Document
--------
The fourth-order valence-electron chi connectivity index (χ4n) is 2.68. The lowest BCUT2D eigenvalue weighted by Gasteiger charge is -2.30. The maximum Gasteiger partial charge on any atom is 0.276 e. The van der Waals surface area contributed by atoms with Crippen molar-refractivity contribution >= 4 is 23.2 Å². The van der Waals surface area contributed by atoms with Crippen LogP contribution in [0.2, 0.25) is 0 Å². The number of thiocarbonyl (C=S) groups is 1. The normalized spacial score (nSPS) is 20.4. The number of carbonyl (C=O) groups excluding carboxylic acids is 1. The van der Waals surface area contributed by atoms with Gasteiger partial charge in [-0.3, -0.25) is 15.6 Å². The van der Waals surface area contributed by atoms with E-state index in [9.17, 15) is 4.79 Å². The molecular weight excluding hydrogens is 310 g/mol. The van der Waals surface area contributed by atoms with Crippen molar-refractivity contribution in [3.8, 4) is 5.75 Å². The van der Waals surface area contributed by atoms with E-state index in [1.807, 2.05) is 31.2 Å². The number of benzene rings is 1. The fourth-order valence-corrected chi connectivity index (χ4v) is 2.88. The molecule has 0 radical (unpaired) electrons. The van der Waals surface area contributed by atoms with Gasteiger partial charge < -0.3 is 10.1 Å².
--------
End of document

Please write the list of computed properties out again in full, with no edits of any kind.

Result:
The fourth-order valence-electron chi connectivity index (χ4n) is 2.68. The lowest BCUT2D eigenvalue weighted by Gasteiger charge is -2.30. The maximum Gasteiger partial charge on any atom is 0.276 e. The van der Waals surface area contributed by atoms with Crippen molar-refractivity contribution >= 4 is 23.2 Å². The van der Waals surface area contributed by atoms with Crippen LogP contribution in [0.2, 0.25) is 0 Å². The number of thiocarbonyl (C=S) groups is 1. The normalized spacial score (nSPS) is 20.4. The number of carbonyl (C=O) groups excluding carboxylic acids is 1. The van der Waals surface area contributed by atoms with Gasteiger partial charge in [-0.3, -0.25) is 15.6 Å². The van der Waals surface area contributed by atoms with E-state index in [9.17, 15) is 4.79 Å². The molecular weight excluding hydrogens is 310 g/mol. The van der Waals surface area contributed by atoms with Crippen molar-refractivity contribution in [3.8, 4) is 5.75 Å². The van der Waals surface area contributed by atoms with E-state index in [1.807, 2.05) is 31.2 Å². The number of benzene rings is 1. The fourth-order valence-corrected chi connectivity index (χ4v) is 2.88. The molecule has 0 radical (unpaired) electrons. The van der Waals surface area contributed by atoms with Gasteiger partial charge < -0.3 is 10.1 Å².